Anomaly (novelty/outlier) detection refers to the identification of novel or abnormal patterns embedded in a large amount of typical (normal) data (Miljković, 2010). Anomaly detection algorithms find application in fraud detection systems, discovering failures in the industrial domain, detection of adversarial examples, etc..
In contrast to typical binary classification problems, where every class follows some probability distribution, an anomaly is a pattern that does not conform to the expected behavior. In consequence, a completely novel type of anomalies can occur at test time, which is not similar to any known anomalies. Moreover, in most cases, we do not have access to any anomalies at training time. In consequence, novelty detection is usually solved using unsupervised approaches, such as one-class classifiers, which focus on describing the behavior of available data (inliers). Any observation, which deviates from this behavior, is labeled as an outlier.
Our research is motivated by the idea of Support Vector Data Description (SVDD)(Tax and Duin, 2004), which obtains a spherically shaped boundary around a dataset by usage of soft margin and penalization of data points from outside the bounding region. We propose FlowSVDD – a one-class classifier based on flow-based models (Dinh et al., 2014)
, which finds a hypersphere with a minimal volume that encloses data. Since flow-based models are commonly used in the context of generative models, we redefine their cost function to minimize the volume of the bounding hypersphere instead of maximizing the log-likelihood function. On one hand, flow-based models allow us to calculate a Jacobian of a neural network at every point. In consequence, minimizing the volume of the hypersphere in the feature space leads to the minimization of the volume of the corresponding bounding region in the input space. On the other hand, since flow-based models give an explicit formula for the inverse mapping, we automatically get a parametric form for the corresponding bounding region in the input space. In contrast to deep SVDD models, our approach eliminates the problem of hypersphere collapse, which makes it easy to use.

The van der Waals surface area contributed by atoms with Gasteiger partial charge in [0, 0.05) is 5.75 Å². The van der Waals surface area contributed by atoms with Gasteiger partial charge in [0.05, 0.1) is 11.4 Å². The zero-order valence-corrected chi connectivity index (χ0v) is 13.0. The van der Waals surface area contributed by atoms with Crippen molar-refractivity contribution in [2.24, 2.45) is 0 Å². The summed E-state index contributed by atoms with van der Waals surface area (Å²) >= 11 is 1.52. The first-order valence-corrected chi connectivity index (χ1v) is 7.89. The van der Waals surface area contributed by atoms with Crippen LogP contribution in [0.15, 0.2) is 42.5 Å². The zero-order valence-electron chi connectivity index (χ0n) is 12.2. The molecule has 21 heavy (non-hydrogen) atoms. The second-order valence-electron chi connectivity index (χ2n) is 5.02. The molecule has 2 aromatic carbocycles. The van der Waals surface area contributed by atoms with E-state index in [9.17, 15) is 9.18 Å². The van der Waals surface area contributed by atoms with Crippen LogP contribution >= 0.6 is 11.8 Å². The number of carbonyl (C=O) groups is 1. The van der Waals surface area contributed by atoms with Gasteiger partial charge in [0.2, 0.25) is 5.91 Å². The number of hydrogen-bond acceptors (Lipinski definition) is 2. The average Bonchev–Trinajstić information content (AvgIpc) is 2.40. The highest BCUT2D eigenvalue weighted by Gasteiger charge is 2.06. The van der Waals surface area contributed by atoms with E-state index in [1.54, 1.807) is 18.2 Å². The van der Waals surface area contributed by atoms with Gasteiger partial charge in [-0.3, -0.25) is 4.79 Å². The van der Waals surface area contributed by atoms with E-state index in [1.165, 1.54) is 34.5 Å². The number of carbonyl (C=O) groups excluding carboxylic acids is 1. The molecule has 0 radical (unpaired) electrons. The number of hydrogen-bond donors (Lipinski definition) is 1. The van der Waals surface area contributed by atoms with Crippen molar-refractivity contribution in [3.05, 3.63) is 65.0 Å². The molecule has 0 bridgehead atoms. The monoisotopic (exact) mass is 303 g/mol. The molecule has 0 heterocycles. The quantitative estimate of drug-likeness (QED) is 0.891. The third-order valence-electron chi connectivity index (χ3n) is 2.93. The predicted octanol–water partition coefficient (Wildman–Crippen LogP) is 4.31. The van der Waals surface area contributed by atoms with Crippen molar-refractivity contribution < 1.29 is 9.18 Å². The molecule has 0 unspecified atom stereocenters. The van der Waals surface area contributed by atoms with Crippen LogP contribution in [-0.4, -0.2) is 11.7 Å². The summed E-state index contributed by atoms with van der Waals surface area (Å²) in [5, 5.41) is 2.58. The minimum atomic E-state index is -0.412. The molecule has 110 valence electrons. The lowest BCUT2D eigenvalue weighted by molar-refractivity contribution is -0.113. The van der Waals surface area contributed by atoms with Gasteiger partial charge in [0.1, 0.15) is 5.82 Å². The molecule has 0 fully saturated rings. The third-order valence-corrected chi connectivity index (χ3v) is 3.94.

Extensive experiments performed on typical benchmark datasets show that our method significantly outperforms the deep SVDD model while being comparative to state-of-the-art models for anomaly detection.
Our contribution is summarized as follows:
We propose an adaptation of the SVDD method to deep neural networks with the use of flow models.
We show that the realization of the SVDD loss function on flow-based models prevents from hypersphere collapse.
We experimentally compare FlowSVDD with Deep SVDD and current state-of-the-art methods.
2 Proposed model
Our approach is motivated by a classical Support Vector Data Description (SVDD) (Tax and Duin, 2004), which tries to find a minimal hypersphere to enclose the data. To allow the possibility of outliers in the training set, SVDD uses a soft margin and penalizes data points that lie outside the bounding hypersphere. If maps input data to the output kernel space, then SVDD loss equals:
where is the center and the radius of the hypersphere, respectively, and is the trade-off between the volume and boundary violations of the hypersphere, i.e. fraction of outliers.
The realization of SVDD using deep neural networks was presented in (Ruff et al., 2018) (it was termed DSVDD). However, direct minimization of the SVDD loss may lead to a trivial solution, i.e. the hypersphere collapses to a single point . To avoid this negative behavior, it has been recommended that the center must be something other than the all-zero-weights solution, and the network should use only unbounded activations and omit bias terms. While the two first conditions can be accepted, omitting bias terms in a network may lead to a sub-optimal feature representation due to the role of bias in shifting activation values.
To eliminate the above restrictions a recent work (Chong et al., 2020) proposes two regularizers, which prevent hypersphere collapse, and uses an adaptive weighting scheme to control the amount of penalization between the SVDD loss and the respective regularizer.
As an alternative to DSVDD, we realize the SVDD objective using flow models. Let us recall that a neural network is a flow model if the inverse mapping is given explicitly and the Jacobian determinant can be easily calculated. In our approach, we use a special class of flow models, in which Jacobian determinant is constant at every point, i.e. , such as NICE (Dinh et al., 2014). In this case, we get a natural correspondence between the volume of the bounding hypersphere in the output space and the volume of a bounding region in the input space, see below.
Let us first consider the simplest situation when . In such a scenario, the volume of any shape in the input space equals the volume of its image in the output feature space. In consequence, a direct minimization of the SVDD objective does not lead to the hypersphere collapse.